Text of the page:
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- - o (;rr .
- . . . A VtsWa of I4 Fa MM. .
lt'avtalsalalaTcarataistT .. f
.VtaJasaf avasttepakhrairtatl, '
. aUaraalaa 'taOacehuuna,Uark ana1 frus,
, AamsMocbeoradylnf fca. '
AroarU tba Utoo padaatala. waaraaa r
Wara Maaa BuuiUflwa, Iba anarUe abapaa .'
Of warrtosa.aaaaUaaa uWuH,rln kotjhta.
That la tba atornf haiua day of old
. Had vol Ibelr rljlrt U I bat pri4 aattneara;
Ana" stood tneratroara'a. MaJeaUaharaa. la aoh.
Krone Uinb4.wera vfetfW. and with Mk likt e)aa.
Tbal aaaai'a fcr var f taring al gaaat Peal b
'IVUb t Sarea aorkarr;-all aillity aaa,
- Maa al mi a Ibay, fowaMol la Af hi.
i WSaarnanaa a arc blasoaad la lb artula of fa ax
fmt tke watWa warabtp. la tbeir baadattejr beia
!, ' Graal a ataa, ar a tan adgad aiaa, and tarli foot
Wia piua4 firaily aa Ha grsulia bava
Wlia n laituui!)U will, aa who ihould aa)'
W take our ataaa bara till lht atcraal ua
Bring ranaa'al of oar glorious prime I"
Asoaatbaaa hung aid banner. Thai haJ wared
Oa ataar a etrlckan Acid, and with brief pauae.
A tru.fi rcvtrbcraia, aw oka
Tba hollow acboaa of Iba vaulted aisles
WltU fa victorious claarnur ; whereupon
Tbna baanara riwW, waring to and fr
Al la Hit ruati of Utile, and a stranga
And gboatijr aiarmar aaaatad ta ihtlll aroun-1.
Aa If tha rnabl tlpa of thoae aead tuea
Wrra atrlriiig la gtra aileranc anew
To their eld war crlea. And haiiaver Iboi
Tba uuatiac aouaded. ttwa inetlwuf Ul t aaw
Tba apara of ll bail oa a au.ldrn filled
WUb a aenee aiulittade, all knea Ing low,
AO poarlng fbrtb Iba tlda of (belt beart'e tort
A ad raaeranlial boataga at iba fei
Of tltoaa rrowaed kutgbta of war.
Muting, I foxrd,
ComraMad with aaddeal pbaataaiaa of tbougbi.
Till alow It waned iba afetnit from mjr sljhl,
l1iaad bjf tba dawn, and la any waking ear.
Willi tb 6 rat alalia aong of bapp.r Unit,
Casta ruaaora of great Kattlrv, m afar,
Jtarvaslaof a!aightar, rarnar'd la b) datib,
Aad bo nor, ky a warl-.'a acclaim baatow'd
Oa our victorious general
Tin rolled on,
And onre aja n. la drram, I aceu.'d to Hand
Wtttilo tha ponaJa of Ibat ball of Fan.
Lai change waa Ktny I bare tana ay the grand
a la fixedneee tbat reigned au;irrnie t-enre
Dad vanwhad w Irony : In In pi are waa area
Working lu plilirea ravage, wit Ife ay.
nil burnt I be tore ilea thou;h whl faalilig fln-e
l: oa th-lr pa.eti aaie rangol the ahapta,
Tbc rCiglaa of ibrva a'.eru men of old.
But all the Jaaala In ttielr rrowna were dim.
And Iro.u I l.e drooping hrowa of MMue therrou na
Thaiiaieea bad falieu; phauitiai I'.kC Itiey looked,
Aa aaeulstaniiil. gharf'y. wan ar-ay,
lupaliaUe, umea lllr glowing tyre
Crvw acaiitiigiaa and eold, I heir alatcly bn!k
aliruuken oaawu, j.aji ,be ,4w(eur tn,t
AU Ui proud laarlng- arreik.ir cg - handa
Could cluirh tbe damdiy ayait-obot it.elr away, .
i an ruxe-t eworrta and a lea lotirring,
Aa if u'eruiaaied l-y a late au lima.
Tb-yeioud ia arllo fa l-fd wbatt Ibf tmii p
Bruka llw drear ei'eure, aol aa arat II did,
la aolra of txultatlvfl loud and long,
But UU a '. tut anrhn'y moan,
. It woke no recognition. anJ endied
Inia a llence drearier than leiore.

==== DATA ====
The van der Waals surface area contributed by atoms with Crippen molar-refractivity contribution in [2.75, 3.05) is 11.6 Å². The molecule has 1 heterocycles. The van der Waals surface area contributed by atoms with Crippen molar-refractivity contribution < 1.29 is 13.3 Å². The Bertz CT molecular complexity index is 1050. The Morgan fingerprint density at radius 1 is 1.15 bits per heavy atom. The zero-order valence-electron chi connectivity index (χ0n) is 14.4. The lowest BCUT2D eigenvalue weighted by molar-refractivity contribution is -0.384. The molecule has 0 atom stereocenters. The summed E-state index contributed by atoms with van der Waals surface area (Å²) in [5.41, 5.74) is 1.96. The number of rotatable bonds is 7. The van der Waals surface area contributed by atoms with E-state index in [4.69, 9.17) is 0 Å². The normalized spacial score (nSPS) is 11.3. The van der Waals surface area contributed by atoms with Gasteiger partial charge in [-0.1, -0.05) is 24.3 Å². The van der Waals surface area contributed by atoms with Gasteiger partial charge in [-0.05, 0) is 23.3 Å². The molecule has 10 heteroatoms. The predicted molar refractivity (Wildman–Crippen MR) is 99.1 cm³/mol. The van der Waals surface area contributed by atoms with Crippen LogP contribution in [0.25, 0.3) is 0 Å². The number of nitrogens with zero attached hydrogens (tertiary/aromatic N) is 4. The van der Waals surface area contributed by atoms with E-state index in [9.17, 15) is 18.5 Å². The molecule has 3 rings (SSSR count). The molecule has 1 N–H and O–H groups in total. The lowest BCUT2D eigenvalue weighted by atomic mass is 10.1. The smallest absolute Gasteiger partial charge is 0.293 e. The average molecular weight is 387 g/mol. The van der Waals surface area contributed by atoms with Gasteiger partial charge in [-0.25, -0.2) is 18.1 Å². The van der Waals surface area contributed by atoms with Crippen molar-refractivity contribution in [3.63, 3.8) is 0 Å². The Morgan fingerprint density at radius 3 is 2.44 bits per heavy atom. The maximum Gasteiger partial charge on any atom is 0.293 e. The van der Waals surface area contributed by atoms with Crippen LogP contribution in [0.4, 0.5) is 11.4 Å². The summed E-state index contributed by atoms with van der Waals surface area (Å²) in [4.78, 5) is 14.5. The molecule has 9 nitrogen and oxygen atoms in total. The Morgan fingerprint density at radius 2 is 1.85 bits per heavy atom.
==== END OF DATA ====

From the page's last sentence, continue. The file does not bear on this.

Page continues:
W i o,va aluod ih- poria a. I.ui la tain
Katlirunc of waiatiltprra ftm.'hl rutraitca ll.are ;
koa were rieut ; no o are paid : pale lieaUi,
nd leev:a;on,aiid Diray alone
ia k'd likeTn.-er tbmoh ilia lone dim aialra.
Pa sa'd tin- liorira, l ill one hy one the flamee
j Of tha Wkded tnrrhe flirker'd and went oul,
. Alul pitrhy rarkna hnrer'd orrrall.
' Taa auddrnly.a micliiy thuni'er peal
, Srionk Ilia bate laVir the tall rn uiuna rorked.
Tiwau.nl 'aeiH'a treial ! d, aod In I tie luultl.
What lin.e iba .runut breatlwd tie f nal blaat,
A Wall of :aaieuta:i.m and deepair,
Mom like the cry of a Inai epirM a nt.-
fktwn, bewlling tram lli:r graaila peteaiala
Fell tlMttt fa'-e I'o a, whi e auiHl (ha din.
Met Son: at i heard a Mlnm eaire proclaim,
T;ie ra re aa of an anrel. clear a id atronf ,-
rtaer kddr a aua'a frr r,rmr
rere.'err kktmntd: -l4 ilk iai,
Oed, lie ird 0if e'r, kr ae.rf,
Tkaa tkiM it mm wrmrt tnr r"
Oh l.iewd dream
I look through the long rUia of the aearv
I aee :be rWaM af t.'ie meek men of paa-e.
The oiea with tlotish:fu: eyea.and lircad calm hi ewe.
Tbal la their r-ailent low :i new of bear!
Hava heen npkifted ia the aeata of power.
And fraat tba eml'ience haeearaiiar'd (Iowa
New llgbi and wider b:winra an mankind
? aar them wear the fro win of the worl ji Iotp.
I 'a earn -ei boroare rr enduring faiib
Wear them. o: darkly In ae;.u'rhal haJ'a.
Cut la tba open tun.l.n.e. 'neatb Hie anille
Of tbe aweH heaeea. I louk aVoad and wan
The rlrh p aJnaof tint pnnuloua earth. Iti T!ra.
lu BicMy iltna; o'ar iheaeaa I kxk.
Lii u)i wlib while aalia of ibe loenliant ahipa.
And li the lenjth aad breadth of the fair world.
I aee no llnrerlrg taken of tbe rd,-n
f if tbe deal rover, w tr. But to my ear
Iaatead, tba tardea of a aoleaia hymn
Steele, floating upward from theeou:e of men.
I'pward and toward Mill, frooi ttar loatar,
Tbni;h all llieaarea af tbe t'l-lrerae.
'Tktrt tkU it aa were war" Ob I Uleaaed dreara I
IAawarwr fkana Allea.
"Ana-bar year la dying 'at,
A eliequend year of Joy and woe.
And dark and IWbl alike are put
The rare and I bora at oiM-e laid low.
All tbiati are changed- and I am rtianied
Evan in Ike lore f knew leT.ire,
XlA tlial my heart ran l olraugeit.
Hut I bare ktaraed hi luea lit to.ira.
'Tea, In Btna ear thine aerenia all
"are gmwa mora welcome ai.d mora glad.
Tby coming aep more rnoetrat,
Aad tliy riepanlng tread more aad.
They ttc fret brighi dawn ol lore